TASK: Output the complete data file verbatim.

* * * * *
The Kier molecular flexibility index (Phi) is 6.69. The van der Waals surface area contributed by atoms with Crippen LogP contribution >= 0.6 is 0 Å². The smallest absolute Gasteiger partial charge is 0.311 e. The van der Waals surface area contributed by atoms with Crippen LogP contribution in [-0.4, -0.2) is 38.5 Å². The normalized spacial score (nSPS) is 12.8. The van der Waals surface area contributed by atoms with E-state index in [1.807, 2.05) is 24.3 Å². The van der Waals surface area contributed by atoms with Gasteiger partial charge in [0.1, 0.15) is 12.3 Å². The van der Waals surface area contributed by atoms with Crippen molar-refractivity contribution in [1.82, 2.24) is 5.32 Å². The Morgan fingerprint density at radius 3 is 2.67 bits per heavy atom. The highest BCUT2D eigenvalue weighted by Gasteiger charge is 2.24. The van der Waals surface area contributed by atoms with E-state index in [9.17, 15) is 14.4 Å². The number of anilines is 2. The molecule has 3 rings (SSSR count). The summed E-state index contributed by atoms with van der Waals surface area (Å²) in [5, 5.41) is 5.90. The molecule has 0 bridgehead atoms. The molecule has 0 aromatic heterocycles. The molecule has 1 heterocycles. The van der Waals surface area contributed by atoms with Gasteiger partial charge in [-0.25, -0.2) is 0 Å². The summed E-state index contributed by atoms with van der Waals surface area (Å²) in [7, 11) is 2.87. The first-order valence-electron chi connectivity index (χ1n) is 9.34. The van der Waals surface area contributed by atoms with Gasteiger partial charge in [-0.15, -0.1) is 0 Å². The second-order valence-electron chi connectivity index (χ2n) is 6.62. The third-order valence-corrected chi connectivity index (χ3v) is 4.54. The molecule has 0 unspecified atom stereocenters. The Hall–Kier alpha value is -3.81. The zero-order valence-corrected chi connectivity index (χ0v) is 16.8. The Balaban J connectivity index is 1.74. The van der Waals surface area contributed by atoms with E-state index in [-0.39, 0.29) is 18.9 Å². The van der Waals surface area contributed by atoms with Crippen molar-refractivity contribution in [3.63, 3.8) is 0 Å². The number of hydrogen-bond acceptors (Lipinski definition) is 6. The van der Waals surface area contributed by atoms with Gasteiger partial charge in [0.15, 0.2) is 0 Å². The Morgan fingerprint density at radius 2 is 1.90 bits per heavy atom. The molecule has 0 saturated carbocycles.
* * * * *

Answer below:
The Kier molecular flexibility index (Phi) is 6.69. The van der Waals surface area contributed by atoms with Crippen LogP contribution >= 0.6 is 0 Å². The smallest absolute Gasteiger partial charge is 0.311 e. The van der Waals surface area contributed by atoms with Crippen LogP contribution in [-0.4, -0.2) is 38.5 Å². The normalized spacial score (nSPS) is 12.8. The van der Waals surface area contributed by atoms with E-state index in [1.807, 2.05) is 24.3 Å². The van der Waals surface area contributed by atoms with Gasteiger partial charge in [0.1, 0.15) is 12.3 Å². The van der Waals surface area contributed by atoms with Crippen molar-refractivity contribution in [1.82, 2.24) is 5.32 Å². The Morgan fingerprint density at radius 3 is 2.67 bits per heavy atom. The highest BCUT2D eigenvalue weighted by Gasteiger charge is 2.24. The van der Waals surface area contributed by atoms with E-state index in [9.17, 15) is 14.4 Å². The number of anilines is 2. The molecule has 3 rings (SSSR count). The summed E-state index contributed by atoms with van der Waals surface area (Å²) in [5, 5.41) is 5.90. The molecule has 0 bridgehead atoms. The molecule has 0 aromatic heterocycles. The molecule has 1 heterocycles. The van der Waals surface area contributed by atoms with Gasteiger partial charge in [-0.25, -0.2) is 0 Å². The summed E-state index contributed by atoms with van der Waals surface area (Å²) in [7, 11) is 2.87. The first-order valence-electron chi connectivity index (χ1n) is 9.34. The van der Waals surface area contributed by atoms with Gasteiger partial charge in [-0.15, -0.1) is 0 Å². The second-order valence-electron chi connectivity index (χ2n) is 6.62. The third-order valence-corrected chi connectivity index (χ3v) is 4.54. The molecule has 0 unspecified atom stereocenters. The Hall–Kier alpha value is -3.81. The zero-order valence-corrected chi connectivity index (χ0v) is 16.8. The Balaban J connectivity index is 1.74. The van der Waals surface area contributed by atoms with E-state index in [-0.39, 0.29) is 18.9 Å². The van der Waals surface area contributed by atoms with Crippen molar-refractivity contribution in [3.63, 3.8) is 0 Å². The number of hydrogen-bond acceptors (Lipinski definition) is 6. The van der Waals surface area contributed by atoms with Gasteiger partial charge in [0.15, 0.2) is 0 Å². The Morgan fingerprint density at radius 2 is 1.90 bits per heavy atom. The molecule has 0 saturated carbocycles.